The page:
Three Chapman Lake-area residents told Kosciusko County commissioners there is greater opposition to the proposed Tippecanoe Lake/Chapman Lake Regional Sewer District than most people know. The trio spoke at the commissioners meeting Tuesday morning.
Rick Couse opened the comments by saying he’d been a resident of Chapman Lake for 46 years. “We have a petition of over 200 family members at Chapman Lake who do not want the sewage system. We want it noted that there is opposition to this,” he said. Couse estimated up to 70 percent of Chapman Lake residents oppose the sewer line, and many aren’t even aware of the proposal.
Vincente Garza was not convinced the Indiana Department of Environmental Management wouldn’t force residents within 300 feet of a sewer line to hook up in spite of what’s being said locally.
On several occasions it’s been on the record that residents would not be required to hook up to a new sewer line as long as septic tanks are in good repair. Most septic systems have a life expectancy of around 20 years, others much longer. If a residence has sufficient acreage to install a second septic after the first has exceeded its life expectancy, the health department would likely permit it.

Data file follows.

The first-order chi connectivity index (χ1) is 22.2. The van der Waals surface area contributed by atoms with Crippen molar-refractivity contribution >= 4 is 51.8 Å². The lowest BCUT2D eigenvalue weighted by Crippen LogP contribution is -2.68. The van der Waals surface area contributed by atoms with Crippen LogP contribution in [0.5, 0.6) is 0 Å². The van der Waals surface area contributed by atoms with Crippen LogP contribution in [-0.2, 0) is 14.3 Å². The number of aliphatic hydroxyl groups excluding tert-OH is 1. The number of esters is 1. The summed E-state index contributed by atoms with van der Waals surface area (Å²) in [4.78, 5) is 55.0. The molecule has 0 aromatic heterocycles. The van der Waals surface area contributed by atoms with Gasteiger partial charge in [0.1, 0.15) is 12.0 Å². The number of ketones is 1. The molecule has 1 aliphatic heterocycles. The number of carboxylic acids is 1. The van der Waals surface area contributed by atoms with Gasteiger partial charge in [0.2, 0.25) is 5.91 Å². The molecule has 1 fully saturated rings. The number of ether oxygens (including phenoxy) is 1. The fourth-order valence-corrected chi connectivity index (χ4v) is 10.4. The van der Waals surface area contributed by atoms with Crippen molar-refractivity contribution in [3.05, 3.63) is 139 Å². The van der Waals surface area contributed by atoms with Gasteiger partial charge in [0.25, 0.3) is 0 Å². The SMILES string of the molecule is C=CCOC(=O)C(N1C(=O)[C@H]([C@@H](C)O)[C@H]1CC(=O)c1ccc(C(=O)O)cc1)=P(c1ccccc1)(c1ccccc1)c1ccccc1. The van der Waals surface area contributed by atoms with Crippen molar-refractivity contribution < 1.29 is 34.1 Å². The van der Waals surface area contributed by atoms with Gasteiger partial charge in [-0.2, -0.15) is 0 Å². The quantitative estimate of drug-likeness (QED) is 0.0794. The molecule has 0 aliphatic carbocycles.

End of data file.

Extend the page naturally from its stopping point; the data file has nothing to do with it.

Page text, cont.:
Garza said IDEM, as a state agency, can supercede the county’s wishes by requiring hook ups. “The pipeline could potentially come up on CR 450N. If that happens, if I’m not mistaken, both Hawthorne and The Pines neighborhoods are within 300 feet of that pipeline. So the state is going to take over regardless of what we’re being told and include Hawthorne after they’ve been exempt from the project,” he said.
Ken Jones, of engineering firm Jones Petrie Rafinski, told Garza he wasn’t aware of any instances where IDEM exercised that right. Garza left the lectern unconvinced.
Elaine Kokenge expressed she feels it;s un-American to force people to hook into the sewer line.
Commissioners president Bob Conley suggested each bring their concerns, and any petitions, to the September meeting.
In his remarks, county attorney Chad Miner said a community meeting, where everyone can have a say, will be held at 1 p.m. Sept. 29 in the gym of the North Webster Community Center.
Before the opposing remarks, Jones said the process for starting the sewer district was going very well. He did tell the commissioners that it would be wise to notify more people, rather than fewer, of the September meeting in North Webster.
County Clerk Ann Torpy asked commissioners permission to redraw voting precinct lines. She said with the City of Warsaw annexing some areas and lines have been redrawn for representation on the city council. Torpy wants to redraw the lines so that there is only one city council race in any precinct. Her request was granted.